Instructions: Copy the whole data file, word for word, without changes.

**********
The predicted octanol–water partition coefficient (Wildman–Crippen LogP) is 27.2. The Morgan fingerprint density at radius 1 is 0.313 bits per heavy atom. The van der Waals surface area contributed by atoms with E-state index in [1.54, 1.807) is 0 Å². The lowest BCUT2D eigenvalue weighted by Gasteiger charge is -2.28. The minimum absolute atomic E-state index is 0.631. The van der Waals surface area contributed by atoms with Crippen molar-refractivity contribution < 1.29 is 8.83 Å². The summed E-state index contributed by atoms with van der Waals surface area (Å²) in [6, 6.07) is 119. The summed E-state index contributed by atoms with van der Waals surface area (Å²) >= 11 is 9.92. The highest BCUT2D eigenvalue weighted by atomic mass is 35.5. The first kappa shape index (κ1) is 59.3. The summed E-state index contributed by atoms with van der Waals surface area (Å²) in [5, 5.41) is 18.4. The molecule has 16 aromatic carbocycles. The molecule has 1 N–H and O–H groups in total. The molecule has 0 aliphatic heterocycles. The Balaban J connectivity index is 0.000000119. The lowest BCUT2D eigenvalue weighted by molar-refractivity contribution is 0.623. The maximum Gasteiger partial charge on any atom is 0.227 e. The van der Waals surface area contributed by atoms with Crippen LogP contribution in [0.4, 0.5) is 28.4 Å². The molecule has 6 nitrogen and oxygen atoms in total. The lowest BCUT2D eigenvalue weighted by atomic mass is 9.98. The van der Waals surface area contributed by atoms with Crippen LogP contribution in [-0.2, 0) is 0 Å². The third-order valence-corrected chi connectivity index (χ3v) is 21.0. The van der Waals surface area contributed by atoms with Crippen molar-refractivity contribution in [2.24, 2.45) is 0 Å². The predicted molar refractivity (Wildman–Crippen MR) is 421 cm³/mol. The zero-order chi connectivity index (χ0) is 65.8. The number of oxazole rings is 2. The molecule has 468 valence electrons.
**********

The predicted octanol–water partition coefficient (Wildman–Crippen LogP) is 27.2. The Morgan fingerprint density at radius 1 is 0.313 bits per heavy atom. The van der Waals surface area contributed by atoms with E-state index in [1.54, 1.807) is 0 Å². The lowest BCUT2D eigenvalue weighted by Gasteiger charge is -2.28. The minimum absolute atomic E-state index is 0.631. The van der Waals surface area contributed by atoms with Crippen molar-refractivity contribution < 1.29 is 8.83 Å². The summed E-state index contributed by atoms with van der Waals surface area (Å²) in [6, 6.07) is 119. The summed E-state index contributed by atoms with van der Waals surface area (Å²) >= 11 is 9.92. The highest BCUT2D eigenvalue weighted by atomic mass is 35.5. The first kappa shape index (κ1) is 59.3. The summed E-state index contributed by atoms with van der Waals surface area (Å²) in [5, 5.41) is 18.4. The molecule has 16 aromatic carbocycles. The molecule has 1 N–H and O–H groups in total. The molecule has 0 aliphatic heterocycles. The Balaban J connectivity index is 0.000000119. The lowest BCUT2D eigenvalue weighted by molar-refractivity contribution is 0.623. The maximum Gasteiger partial charge on any atom is 0.227 e. The van der Waals surface area contributed by atoms with Crippen LogP contribution in [0.4, 0.5) is 28.4 Å². The molecule has 6 nitrogen and oxygen atoms in total. The lowest BCUT2D eigenvalue weighted by atomic mass is 9.98. The van der Waals surface area contributed by atoms with Crippen LogP contribution in [-0.2, 0) is 0 Å². The third-order valence-corrected chi connectivity index (χ3v) is 21.0. The van der Waals surface area contributed by atoms with Crippen molar-refractivity contribution in [2.24, 2.45) is 0 Å². The predicted molar refractivity (Wildman–Crippen MR) is 421 cm³/mol. The zero-order chi connectivity index (χ0) is 65.8. The number of oxazole rings is 2. The molecule has 468 valence electrons.